The Berlin key (also known as "Schließzwangschlüssel" (German) or "forced locking key" (English)) is a key for type of door lock. It was designed to force people to close and lock their doors (usually a main entrance door or gate leading into a common yard or tenement block). Its particularity comes from the fact that it has two key blades (the part which activates the bolt), one at each end of the key, rather than the usual single blade. After unlocking the lock, the key must be pushed all the way through the lock and retrieved on the other side of the door after it has been closed and locked again. The mechanism makes the retrieval of the key impossible when the door is unlocked. Also, locking an open door is usually not possible.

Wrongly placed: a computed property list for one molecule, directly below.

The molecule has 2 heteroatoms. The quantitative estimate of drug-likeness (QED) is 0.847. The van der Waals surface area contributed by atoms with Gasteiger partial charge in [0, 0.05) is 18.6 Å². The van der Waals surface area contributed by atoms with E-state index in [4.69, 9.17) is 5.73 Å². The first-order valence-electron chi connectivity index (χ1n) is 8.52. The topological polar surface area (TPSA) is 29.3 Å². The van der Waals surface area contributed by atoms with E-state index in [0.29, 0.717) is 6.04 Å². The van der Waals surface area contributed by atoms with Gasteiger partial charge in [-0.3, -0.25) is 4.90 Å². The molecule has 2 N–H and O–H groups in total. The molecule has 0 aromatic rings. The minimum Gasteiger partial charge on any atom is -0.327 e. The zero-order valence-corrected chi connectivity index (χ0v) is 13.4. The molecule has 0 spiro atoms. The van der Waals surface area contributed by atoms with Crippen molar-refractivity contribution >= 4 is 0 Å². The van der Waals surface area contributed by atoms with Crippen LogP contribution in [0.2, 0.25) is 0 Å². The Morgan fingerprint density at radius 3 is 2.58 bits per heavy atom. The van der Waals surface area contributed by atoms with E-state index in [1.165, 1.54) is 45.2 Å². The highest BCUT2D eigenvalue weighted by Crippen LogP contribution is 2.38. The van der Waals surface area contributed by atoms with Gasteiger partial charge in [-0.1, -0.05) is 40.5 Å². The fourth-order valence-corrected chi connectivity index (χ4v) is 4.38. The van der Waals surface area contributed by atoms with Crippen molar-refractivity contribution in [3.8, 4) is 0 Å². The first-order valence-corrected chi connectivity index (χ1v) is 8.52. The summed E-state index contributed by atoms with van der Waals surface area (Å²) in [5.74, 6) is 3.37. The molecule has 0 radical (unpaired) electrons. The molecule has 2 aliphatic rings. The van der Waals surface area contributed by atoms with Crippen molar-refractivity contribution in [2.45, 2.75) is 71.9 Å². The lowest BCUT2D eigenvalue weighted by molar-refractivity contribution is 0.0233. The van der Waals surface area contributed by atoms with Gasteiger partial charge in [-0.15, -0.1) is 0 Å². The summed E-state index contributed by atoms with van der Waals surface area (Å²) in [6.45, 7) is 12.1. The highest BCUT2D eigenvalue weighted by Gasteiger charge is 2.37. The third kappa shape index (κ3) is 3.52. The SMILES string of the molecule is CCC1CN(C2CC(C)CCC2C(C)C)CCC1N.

Invented by the Berliner locksmith Johannes Schweiger, the Berlin key was massively produced by the Albert Kerfin & Co company starting in 1912. With the advent of more recent locking technologies, this kind of lock and key is becoming less common, but it can still be widely found in the tenement buildings of Berlin, Germany.
The key is subject of a book La Clé de Berlin by Science and Technology studies professor Bruno Latour.